Here’s a closer look at the New Hampshire contest and its mechanics:
The primary is state-run, while the Iowa caucuses are party-operated meetings that begin at night and require a longer time commitment to vote. New Hampshire voters simply must go to polling stations, most of which will open in the early morning and close at 7 p.m. local time. Other polling locations will close at 7:30 p.m. or 8 p.m.
The northern New Hampshire hamlets of Dixville Notch and Hart’s Location will continue a tradition of voting and reporting their results minutes after midnight today, before everyone else. The Associated Press will report results as soon as they get them, though it won’t project a winner until after all polling stations have closed at 8 p.m.
The vote is open to registered Republicans and voters who haven’t declared a party preference. Also, residents who haven’t registered to vote may do so on primary day.
According to the office of New Hampshire Secretary of State William Gardner, there were 231,611 Republicans and 312,621 undeclared voters as of Dec. 14.
Gardner has predicted a turnout of 250,000 for the Republican primary, a little higher than the almost 240,000 ballots cast in the past two competitive Republican primaries.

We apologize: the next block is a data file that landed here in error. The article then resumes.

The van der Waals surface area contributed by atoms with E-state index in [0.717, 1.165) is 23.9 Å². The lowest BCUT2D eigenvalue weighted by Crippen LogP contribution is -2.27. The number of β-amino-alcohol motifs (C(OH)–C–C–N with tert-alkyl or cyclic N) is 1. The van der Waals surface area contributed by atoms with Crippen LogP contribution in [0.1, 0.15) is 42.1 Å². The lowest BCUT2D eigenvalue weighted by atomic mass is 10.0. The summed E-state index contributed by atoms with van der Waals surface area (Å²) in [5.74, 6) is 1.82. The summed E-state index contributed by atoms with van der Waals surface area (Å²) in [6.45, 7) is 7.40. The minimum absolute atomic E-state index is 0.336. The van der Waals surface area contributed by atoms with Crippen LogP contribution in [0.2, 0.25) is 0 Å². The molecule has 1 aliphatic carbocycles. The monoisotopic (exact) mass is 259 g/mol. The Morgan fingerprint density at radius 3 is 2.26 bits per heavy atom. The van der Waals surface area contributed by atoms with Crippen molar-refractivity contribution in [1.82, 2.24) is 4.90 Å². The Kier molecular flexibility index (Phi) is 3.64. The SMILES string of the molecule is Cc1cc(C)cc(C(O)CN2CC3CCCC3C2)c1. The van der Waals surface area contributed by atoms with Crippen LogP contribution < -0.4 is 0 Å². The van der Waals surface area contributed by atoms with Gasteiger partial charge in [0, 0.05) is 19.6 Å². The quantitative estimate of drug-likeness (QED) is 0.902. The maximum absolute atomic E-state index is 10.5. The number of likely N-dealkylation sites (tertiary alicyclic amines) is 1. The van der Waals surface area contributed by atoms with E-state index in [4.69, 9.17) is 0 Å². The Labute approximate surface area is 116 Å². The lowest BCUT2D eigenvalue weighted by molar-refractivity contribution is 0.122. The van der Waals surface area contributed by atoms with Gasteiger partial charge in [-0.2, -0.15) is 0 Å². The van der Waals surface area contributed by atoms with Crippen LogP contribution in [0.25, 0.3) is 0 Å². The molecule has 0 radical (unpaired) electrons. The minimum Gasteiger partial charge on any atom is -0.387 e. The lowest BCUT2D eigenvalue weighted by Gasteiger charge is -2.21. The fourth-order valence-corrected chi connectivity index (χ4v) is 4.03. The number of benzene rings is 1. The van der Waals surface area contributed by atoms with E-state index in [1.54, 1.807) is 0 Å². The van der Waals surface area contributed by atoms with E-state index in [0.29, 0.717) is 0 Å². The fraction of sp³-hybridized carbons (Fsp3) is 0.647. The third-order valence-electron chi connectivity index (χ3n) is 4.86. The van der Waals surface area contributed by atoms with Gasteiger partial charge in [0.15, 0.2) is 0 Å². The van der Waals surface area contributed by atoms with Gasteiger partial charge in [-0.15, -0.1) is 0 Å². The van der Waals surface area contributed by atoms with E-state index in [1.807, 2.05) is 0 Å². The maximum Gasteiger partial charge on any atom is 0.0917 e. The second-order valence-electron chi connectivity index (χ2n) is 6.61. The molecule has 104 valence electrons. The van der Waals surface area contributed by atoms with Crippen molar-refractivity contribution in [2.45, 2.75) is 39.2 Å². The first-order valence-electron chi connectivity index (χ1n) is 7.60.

Turnout was 239,793 in 2008, when Arizona Senator John McCain beat rivals including Romney. In 2000, there were 238,206 votes cast in the primary in which McCain defeated then-Texas Governor George W. Bush, who went on to become his party’s nominee and win the presidency.
Unlike in 2000 and 2008, this year’s Republican primary isn’t competing with a contested Democratic race for the attention of the 41 percent of voters who don’t declare a party preference. President Barack Obama, then an Illinois senator, lost the 2008 Democratic primary to then-Senator Hillary Clinton of New York by 2 percentage points. In the 2000 Democratic race, then-Vice President Al Gore defeated former Senator Bill Bradley of New Jersey by four percentage points.
Romney campaigned frequently in New Hampshire, where he also owns a home. He was governor of neighboring Massachusetts from 2003 to 2007 and placed second in the New Hampshire primary in 2008.
Former Senator Rick Santorum of Pennsylvania, a social- issues conservative who finished second to Romney in the Iowa Caucuses by eight votes, isn’t doing as well in New Hampshire because the state doesn’t have as large a bloc of evangelical voters. In the 2008 Republican primary, 23 percent of voters told pollsters they were born-again or evangelical Christians, compared with 57 percent in last week’s Iowa caucuses.